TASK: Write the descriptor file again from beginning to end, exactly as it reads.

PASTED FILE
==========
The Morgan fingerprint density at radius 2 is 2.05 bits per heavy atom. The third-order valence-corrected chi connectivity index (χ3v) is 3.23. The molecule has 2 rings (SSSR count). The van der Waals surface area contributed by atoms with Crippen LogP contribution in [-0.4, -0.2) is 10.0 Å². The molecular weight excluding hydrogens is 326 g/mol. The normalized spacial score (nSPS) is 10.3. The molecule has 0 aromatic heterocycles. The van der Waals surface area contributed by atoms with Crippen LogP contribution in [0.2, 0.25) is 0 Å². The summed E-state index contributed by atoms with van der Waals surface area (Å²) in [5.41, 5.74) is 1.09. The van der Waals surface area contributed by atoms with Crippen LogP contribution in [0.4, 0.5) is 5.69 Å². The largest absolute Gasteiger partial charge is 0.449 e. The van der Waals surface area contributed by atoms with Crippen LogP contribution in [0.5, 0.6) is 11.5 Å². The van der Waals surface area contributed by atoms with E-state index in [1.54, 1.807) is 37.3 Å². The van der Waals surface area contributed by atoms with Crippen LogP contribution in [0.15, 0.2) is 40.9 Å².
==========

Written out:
The Morgan fingerprint density at radius 2 is 2.05 bits per heavy atom. The third-order valence-corrected chi connectivity index (χ3v) is 3.23. The molecule has 2 rings (SSSR count). The van der Waals surface area contributed by atoms with Crippen LogP contribution in [-0.4, -0.2) is 10.0 Å². The molecular weight excluding hydrogens is 326 g/mol. The normalized spacial score (nSPS) is 10.3. The molecule has 0 aromatic heterocycles. The van der Waals surface area contributed by atoms with Crippen LogP contribution in [0.2, 0.25) is 0 Å². The summed E-state index contributed by atoms with van der Waals surface area (Å²) in [5.41, 5.74) is 1.09. The van der Waals surface area contributed by atoms with Crippen LogP contribution in [0.4, 0.5) is 5.69 Å². The largest absolute Gasteiger partial charge is 0.449 e. The van der Waals surface area contributed by atoms with Crippen LogP contribution in [0.5, 0.6) is 11.5 Å². The van der Waals surface area contributed by atoms with E-state index in [1.54, 1.807) is 37.3 Å². The van der Waals surface area contributed by atoms with Crippen LogP contribution in [0.15, 0.2) is 40.9 Å².